Opening reception: Friday, April 18, 7 p.m.
Place: Esperanza Peace & Justice Center
Address: 922 San Pedro Avenue, San Antonio
Dates of exhibit: Friday, April 18 – Sunday, August 31, 2014
Gallery hours: 10 a.m.-7 p.m.
More information: 210-228-0201
SAN ANTONIO — An art exhibit opening Friday, April 18, at the Esperanza Peace & Justice Center in San Antonio features photographs, visual and literary art, installations, performance, and film. Frackaso: Portraits of Extraction in Eagle Ford and Beyond takes on the fracking frenzy in South Texas and, well, beyond.
The exhibit’s title is a clever play on the Spanish word for disaster — fracaso — and the English word for disturbance — fracas. The show will highlight one of the country’s most active gas extraction sites — the Eagle Ford shale deposits near San Antonio — from the perspective of those who will not profit from this aggressive mining activity.
Frackaso will feature work by artists from Canada to Mexico and New York to South Texas, working in many genres. Austin artists include Liliana Wilson, Carlos Lowry, and Cruz. Liliana Wilson’s work is the cover art on the Esperanza Center’s April issue of La Voz de Esperanza.
Several visual and performance pieces, including a short documentary on San Antonio’s Calumet refinery, Frack U, Mexico, by Gregory “Gringoyo” Berger, will be featured at the opening. The Frackaso exhibit will run through August 2014.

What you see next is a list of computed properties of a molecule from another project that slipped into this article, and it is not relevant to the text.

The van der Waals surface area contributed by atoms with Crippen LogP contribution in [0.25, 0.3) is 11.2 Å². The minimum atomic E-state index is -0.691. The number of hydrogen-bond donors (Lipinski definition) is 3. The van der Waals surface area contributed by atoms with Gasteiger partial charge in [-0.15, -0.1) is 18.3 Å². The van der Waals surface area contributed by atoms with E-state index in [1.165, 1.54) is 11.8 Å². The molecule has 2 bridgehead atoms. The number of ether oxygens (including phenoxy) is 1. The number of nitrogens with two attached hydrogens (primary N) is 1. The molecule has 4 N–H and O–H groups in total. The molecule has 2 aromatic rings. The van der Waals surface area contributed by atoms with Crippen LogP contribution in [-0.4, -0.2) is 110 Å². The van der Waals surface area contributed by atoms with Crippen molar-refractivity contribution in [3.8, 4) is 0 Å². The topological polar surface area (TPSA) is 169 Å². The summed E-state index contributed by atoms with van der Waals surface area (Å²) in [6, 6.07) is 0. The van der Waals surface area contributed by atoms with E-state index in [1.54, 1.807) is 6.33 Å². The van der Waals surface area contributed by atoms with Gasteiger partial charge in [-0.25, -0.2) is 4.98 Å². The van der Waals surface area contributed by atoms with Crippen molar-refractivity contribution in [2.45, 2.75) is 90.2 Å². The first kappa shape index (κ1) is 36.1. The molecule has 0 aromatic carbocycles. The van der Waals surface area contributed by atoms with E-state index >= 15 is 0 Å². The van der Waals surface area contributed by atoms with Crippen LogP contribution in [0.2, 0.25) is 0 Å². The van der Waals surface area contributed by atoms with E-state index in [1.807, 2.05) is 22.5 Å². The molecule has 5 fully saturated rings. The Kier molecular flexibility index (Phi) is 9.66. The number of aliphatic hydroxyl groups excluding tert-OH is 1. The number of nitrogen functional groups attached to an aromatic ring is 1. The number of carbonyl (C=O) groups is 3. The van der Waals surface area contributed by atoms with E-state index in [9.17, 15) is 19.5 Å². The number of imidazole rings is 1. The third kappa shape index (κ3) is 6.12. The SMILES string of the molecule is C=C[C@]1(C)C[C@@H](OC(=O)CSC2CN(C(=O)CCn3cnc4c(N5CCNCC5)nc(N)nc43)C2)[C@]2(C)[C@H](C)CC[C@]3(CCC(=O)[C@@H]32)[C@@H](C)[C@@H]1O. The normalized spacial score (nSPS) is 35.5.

For regional readers unfamiliar with the Esperanza Peace & Justice Center (EPJC), the exhibit provides an opportunity to get acquainted with one of Texas’ venerable institutions — a community committed to “a world where everyone has civil rights and economic justice, where the environment is cared for, where cultures are honored and communities are safe… advocates for those wounded by domination and inequality.”
For decades, EPJC has been at the center of progressive change in San Antonio. Go to Esperanza’s website and find them on Facebook.
[Alice Embree, a contributing editor to The Rag Blog, co-chair of the Friends of New Journalism, and a veteran of the original Rag, is a long-time Austin activist, organizer, and member of the Texas State Employees Union. Read more articles by Alice Embree on The Rag Blog.]
I do like this new “METRO” feature on The Rag Blog.
Alice–keep up the good work! Next time we’re in San Anto I’ll definitely take my husband with me to see this exhibit.
Esperanza recently had a great film series featuring documentaries on women social justice activists. (Our good friend and union sister Anne Lewis showed her film on Anne Braden at it.)